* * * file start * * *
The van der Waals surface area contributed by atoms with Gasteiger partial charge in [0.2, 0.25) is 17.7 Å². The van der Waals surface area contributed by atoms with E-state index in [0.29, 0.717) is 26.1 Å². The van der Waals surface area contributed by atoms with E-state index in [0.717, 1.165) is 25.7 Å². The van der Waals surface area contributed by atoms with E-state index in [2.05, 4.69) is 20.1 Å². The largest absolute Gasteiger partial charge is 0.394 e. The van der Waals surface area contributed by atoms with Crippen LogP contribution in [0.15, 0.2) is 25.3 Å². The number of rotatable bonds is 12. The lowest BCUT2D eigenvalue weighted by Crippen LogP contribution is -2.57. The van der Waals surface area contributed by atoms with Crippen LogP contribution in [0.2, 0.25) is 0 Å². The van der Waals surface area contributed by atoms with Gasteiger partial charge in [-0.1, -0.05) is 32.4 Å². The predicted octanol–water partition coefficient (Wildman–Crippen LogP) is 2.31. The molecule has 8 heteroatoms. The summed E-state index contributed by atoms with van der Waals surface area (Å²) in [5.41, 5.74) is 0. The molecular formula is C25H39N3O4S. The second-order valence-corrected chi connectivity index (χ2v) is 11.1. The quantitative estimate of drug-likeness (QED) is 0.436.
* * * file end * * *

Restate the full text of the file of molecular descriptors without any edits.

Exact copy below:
The van der Waals surface area contributed by atoms with Gasteiger partial charge in [0.2, 0.25) is 17.7 Å². The van der Waals surface area contributed by atoms with E-state index in [0.29, 0.717) is 26.1 Å². The van der Waals surface area contributed by atoms with E-state index in [0.717, 1.165) is 25.7 Å². The van der Waals surface area contributed by atoms with E-state index in [2.05, 4.69) is 20.1 Å². The largest absolute Gasteiger partial charge is 0.394 e. The van der Waals surface area contributed by atoms with Crippen LogP contribution in [0.15, 0.2) is 25.3 Å². The number of rotatable bonds is 12. The lowest BCUT2D eigenvalue weighted by Crippen LogP contribution is -2.57. The van der Waals surface area contributed by atoms with Crippen LogP contribution in [0.2, 0.25) is 0 Å². The van der Waals surface area contributed by atoms with Gasteiger partial charge in [-0.1, -0.05) is 32.4 Å². The predicted octanol–water partition coefficient (Wildman–Crippen LogP) is 2.31. The molecule has 8 heteroatoms. The summed E-state index contributed by atoms with van der Waals surface area (Å²) in [5.41, 5.74) is 0. The molecular formula is C25H39N3O4S. The second-order valence-corrected chi connectivity index (χ2v) is 11.1. The quantitative estimate of drug-likeness (QED) is 0.436.